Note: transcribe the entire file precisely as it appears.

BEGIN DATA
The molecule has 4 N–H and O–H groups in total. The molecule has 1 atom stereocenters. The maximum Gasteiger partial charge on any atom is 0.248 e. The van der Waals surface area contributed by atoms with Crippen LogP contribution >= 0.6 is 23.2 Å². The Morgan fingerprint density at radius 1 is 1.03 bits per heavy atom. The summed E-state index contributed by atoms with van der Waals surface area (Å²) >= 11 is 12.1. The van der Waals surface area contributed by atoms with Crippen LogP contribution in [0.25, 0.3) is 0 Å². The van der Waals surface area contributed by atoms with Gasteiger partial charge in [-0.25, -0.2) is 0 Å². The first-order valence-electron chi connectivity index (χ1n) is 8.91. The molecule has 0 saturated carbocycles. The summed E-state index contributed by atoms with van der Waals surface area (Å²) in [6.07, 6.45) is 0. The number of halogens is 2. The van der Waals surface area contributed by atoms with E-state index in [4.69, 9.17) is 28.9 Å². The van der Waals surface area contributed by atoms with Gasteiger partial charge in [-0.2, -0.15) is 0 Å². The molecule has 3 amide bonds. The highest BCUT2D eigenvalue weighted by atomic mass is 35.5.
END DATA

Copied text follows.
The molecule has 4 N–H and O–H groups in total. The molecule has 1 atom stereocenters. The maximum Gasteiger partial charge on any atom is 0.248 e. The van der Waals surface area contributed by atoms with Crippen LogP contribution >= 0.6 is 23.2 Å². The Morgan fingerprint density at radius 1 is 1.03 bits per heavy atom. The summed E-state index contributed by atoms with van der Waals surface area (Å²) >= 11 is 12.1. The van der Waals surface area contributed by atoms with Crippen LogP contribution in [0.25, 0.3) is 0 Å². The van der Waals surface area contributed by atoms with Gasteiger partial charge in [-0.25, -0.2) is 0 Å². The first-order valence-electron chi connectivity index (χ1n) is 8.91. The molecule has 0 saturated carbocycles. The summed E-state index contributed by atoms with van der Waals surface area (Å²) in [6.07, 6.45) is 0. The number of halogens is 2. The van der Waals surface area contributed by atoms with E-state index in [4.69, 9.17) is 28.9 Å². The van der Waals surface area contributed by atoms with Gasteiger partial charge in [-0.2, -0.15) is 0 Å². The molecule has 3 amide bonds. The highest BCUT2D eigenvalue weighted by atomic mass is 35.5.